Now, the next piece here, we want to introduce a benign sense of fear—introduce a benign sense of fear. And I know that may sound a little heavy handed, but the key word there is benign—not fear. And the best way to do that is to emphasize the cost of waiting. Emphasize the cost of waiting on this project, especially if procurement is the one stalling out this deal. Make them aware of what it’s going to cost them if they decide to wait. And you can go back to the procurement person and say, “Okay, here’s what we were planning to do on this project.” Start emphasizing the outcomes that your solution will help generate. In this case, just knowing more about this one company, the solution that they were going to put together is going to help this customer produce parts more profitably, more efficiently.
So go back to that customer and say, “Okay, you know, jeez, let’s see how we can move this forward because my concern is what this is costing your company as we wait to try to hash this out. I mean, for every month that we’re delaying implementation, it’s costing your company, by our calculations, at least $10 to $20,000 in revenue or profit,” (whatever the number may be). Find some hard numbers and make the buyer aware of that. What is happening now is we’re introducing them to the fear factor a little bit—the cost of waiting and what that’s going to do to them.
And so, as we go through that as well, another way to introduce a benign sense of fear is to ask yourself, “Okay, what scares this procurement person more than our price? What are they scared of?” Remember, procurement is always scared of something more than they are scared of your price. So be aware of what that is. It could be a delay, right? What would that delay cost to the company rather? That could be what they’re fearful of. Think of some other things: making an unpopular decision, going against the grain, standing out, making a wrong decision.
Another thing to consider again, what scares procurement more than your price? Right now, people don’t want a target on their back. With the recession looming, (there’s rumblings of a recession like there always is). But as we face slowdowns in the economy, as dollars tighten, as resources tighten, as people become a little more fearful of their place within their company, people are going to look at their decisions that they’re making and they’re going to say, “Okay, I don’t want a target on my back.” Well, if the procurement person is making an unpopular decision—they’re holding up the show, they’re costing their company money—what could be a bigger target than that? Again, we want to do it tactfully, but gosh, they need to be aware of what this decision is costing their company. So be able to introduce that benign sense of fear.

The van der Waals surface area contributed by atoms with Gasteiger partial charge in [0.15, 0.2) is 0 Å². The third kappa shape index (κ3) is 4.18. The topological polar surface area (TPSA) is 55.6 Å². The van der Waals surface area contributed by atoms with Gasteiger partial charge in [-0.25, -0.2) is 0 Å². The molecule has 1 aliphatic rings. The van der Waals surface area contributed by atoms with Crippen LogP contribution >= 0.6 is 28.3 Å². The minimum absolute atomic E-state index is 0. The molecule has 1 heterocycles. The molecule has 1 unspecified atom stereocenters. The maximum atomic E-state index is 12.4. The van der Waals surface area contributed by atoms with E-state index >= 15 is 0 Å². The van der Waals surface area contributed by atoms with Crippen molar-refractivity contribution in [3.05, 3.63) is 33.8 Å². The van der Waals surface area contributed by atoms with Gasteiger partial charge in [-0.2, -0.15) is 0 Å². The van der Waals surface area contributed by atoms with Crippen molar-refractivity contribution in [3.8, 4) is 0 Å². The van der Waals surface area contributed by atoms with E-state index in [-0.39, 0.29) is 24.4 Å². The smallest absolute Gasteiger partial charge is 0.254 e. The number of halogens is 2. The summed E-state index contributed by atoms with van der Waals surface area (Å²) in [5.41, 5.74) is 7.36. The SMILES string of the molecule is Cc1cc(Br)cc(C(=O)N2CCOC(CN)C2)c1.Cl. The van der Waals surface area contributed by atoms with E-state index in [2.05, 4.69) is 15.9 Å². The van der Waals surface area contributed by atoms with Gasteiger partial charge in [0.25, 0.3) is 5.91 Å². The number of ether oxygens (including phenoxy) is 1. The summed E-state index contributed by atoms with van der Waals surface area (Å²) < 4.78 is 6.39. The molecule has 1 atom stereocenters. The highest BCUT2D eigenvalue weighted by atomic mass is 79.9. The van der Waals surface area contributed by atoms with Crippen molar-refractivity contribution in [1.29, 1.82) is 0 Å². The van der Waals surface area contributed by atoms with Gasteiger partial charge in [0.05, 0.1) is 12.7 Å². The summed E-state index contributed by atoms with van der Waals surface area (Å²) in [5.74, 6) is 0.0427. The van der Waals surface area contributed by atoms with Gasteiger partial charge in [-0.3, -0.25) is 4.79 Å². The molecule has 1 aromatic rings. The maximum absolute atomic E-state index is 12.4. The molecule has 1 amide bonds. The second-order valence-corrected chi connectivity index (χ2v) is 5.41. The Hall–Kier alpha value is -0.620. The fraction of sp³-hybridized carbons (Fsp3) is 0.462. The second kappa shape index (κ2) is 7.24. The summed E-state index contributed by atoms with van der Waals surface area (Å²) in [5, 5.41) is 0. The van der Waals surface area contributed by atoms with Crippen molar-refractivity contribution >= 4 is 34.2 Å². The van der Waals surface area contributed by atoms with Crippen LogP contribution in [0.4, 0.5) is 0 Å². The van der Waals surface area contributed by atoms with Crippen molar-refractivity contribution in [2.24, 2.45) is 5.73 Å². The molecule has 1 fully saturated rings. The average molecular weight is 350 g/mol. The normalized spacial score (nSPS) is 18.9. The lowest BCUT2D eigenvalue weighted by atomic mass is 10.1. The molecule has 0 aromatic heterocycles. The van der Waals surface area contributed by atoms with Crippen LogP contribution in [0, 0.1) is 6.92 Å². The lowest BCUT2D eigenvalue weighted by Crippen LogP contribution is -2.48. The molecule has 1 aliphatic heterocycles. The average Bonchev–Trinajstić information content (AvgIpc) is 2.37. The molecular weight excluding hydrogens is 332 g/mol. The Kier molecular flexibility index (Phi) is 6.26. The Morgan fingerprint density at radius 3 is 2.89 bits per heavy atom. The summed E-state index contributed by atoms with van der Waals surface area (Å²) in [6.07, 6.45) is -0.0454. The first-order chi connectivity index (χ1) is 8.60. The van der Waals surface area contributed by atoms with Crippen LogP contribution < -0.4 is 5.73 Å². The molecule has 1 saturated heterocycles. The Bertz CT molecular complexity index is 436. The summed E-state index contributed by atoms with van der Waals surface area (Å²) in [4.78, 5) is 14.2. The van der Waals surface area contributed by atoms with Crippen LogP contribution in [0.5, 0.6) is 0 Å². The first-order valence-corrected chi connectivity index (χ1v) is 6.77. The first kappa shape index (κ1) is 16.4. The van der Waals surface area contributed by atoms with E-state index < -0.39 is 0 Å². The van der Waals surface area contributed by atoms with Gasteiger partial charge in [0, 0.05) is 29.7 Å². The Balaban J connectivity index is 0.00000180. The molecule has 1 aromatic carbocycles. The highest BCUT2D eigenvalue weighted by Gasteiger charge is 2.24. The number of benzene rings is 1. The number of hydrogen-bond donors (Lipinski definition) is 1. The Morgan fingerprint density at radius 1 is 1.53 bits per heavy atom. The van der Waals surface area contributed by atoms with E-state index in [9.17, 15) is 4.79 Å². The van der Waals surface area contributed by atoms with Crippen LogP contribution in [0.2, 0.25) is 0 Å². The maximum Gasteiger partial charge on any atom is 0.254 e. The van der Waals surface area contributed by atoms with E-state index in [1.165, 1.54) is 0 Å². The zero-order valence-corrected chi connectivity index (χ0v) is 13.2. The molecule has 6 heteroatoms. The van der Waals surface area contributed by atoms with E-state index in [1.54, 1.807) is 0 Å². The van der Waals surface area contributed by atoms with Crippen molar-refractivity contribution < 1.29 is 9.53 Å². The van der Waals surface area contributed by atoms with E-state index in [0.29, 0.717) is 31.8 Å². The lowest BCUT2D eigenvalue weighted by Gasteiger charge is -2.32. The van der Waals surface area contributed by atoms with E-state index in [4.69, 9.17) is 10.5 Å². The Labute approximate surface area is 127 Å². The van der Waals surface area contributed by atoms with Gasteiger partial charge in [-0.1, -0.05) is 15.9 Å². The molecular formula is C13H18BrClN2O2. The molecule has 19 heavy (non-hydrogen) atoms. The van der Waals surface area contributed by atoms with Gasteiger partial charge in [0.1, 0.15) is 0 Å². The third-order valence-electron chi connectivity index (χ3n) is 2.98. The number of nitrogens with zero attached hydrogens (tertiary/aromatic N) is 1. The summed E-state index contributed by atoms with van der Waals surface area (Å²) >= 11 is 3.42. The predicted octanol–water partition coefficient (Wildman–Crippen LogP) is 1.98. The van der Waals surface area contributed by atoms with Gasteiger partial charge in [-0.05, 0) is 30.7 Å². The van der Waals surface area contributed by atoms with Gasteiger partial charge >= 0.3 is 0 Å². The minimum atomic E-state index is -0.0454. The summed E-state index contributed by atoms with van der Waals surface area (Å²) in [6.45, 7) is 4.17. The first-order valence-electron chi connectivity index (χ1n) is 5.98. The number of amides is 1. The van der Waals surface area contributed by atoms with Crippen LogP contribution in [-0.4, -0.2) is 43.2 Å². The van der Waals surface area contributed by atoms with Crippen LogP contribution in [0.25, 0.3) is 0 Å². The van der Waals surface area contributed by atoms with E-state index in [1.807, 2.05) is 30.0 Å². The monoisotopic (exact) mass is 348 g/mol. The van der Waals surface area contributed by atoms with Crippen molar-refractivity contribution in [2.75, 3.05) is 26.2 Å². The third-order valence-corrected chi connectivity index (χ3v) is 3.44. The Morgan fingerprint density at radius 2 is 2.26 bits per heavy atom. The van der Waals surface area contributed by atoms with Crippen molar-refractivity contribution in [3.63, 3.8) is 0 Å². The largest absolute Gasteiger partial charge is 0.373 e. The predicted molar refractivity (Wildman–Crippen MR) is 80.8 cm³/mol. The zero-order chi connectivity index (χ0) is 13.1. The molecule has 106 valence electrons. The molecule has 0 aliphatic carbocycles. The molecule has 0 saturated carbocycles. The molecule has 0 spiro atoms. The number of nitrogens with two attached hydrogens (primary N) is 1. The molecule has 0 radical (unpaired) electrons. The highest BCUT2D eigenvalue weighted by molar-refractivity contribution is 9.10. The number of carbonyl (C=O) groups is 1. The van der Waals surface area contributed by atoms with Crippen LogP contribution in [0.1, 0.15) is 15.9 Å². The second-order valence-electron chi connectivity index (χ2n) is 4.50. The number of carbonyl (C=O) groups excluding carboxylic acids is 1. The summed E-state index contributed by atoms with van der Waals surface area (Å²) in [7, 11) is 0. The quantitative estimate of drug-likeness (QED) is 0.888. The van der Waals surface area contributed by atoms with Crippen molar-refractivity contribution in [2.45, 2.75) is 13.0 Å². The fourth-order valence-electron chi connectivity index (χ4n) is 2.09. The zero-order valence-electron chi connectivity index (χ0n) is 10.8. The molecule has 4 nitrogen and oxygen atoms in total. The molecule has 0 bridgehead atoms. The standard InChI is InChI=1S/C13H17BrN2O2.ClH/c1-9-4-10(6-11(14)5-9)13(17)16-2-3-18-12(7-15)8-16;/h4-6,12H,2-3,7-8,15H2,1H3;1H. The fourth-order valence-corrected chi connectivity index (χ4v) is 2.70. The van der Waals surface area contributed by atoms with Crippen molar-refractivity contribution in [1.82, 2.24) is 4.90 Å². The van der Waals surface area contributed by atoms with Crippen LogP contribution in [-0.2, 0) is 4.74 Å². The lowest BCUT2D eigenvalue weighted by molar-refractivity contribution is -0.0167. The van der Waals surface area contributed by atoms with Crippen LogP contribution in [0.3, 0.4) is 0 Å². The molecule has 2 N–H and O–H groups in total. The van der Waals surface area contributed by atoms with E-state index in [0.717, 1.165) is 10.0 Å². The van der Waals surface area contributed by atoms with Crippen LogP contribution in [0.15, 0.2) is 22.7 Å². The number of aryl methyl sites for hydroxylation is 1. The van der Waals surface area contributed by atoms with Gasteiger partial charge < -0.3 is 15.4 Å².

And finally, one thing I would do—establish a deal timeline. Establish a deal timeline. And this is something that is especially relevant as we face rising material costs. We are in an inflationary period right now. It’s unreasonable—it is unreasonable for your customers to think that you can hold firm on pricing 30, 60, even 90 days out. It’s just unreasonable for them to think that. So, what I would consider doing is, go back to your main contacts and let them know, “This is how we were really expecting the timeline to look,” and then lay out that timeline over 30, 60, 90 days. And if they’re not able to make commitments by a certain date, let them know, “Hey, we’ve got to go back and reconfigure the costs.”
Material cost is changing on a monthly, weekly—. I heard one salesperson say that their costs are changing on an hourly basis, and they’re not even in a, what I would call, a true commodity-type selling environment. Hourly—I mean, that’s ridiculous. So, go back to the customer and explain, “Hey, look. We can’t hold these prices firm longer than 30, 60, or 90 days,” whatever makes sense. That can help generate some urgency in their buying decision.
Make it a big day.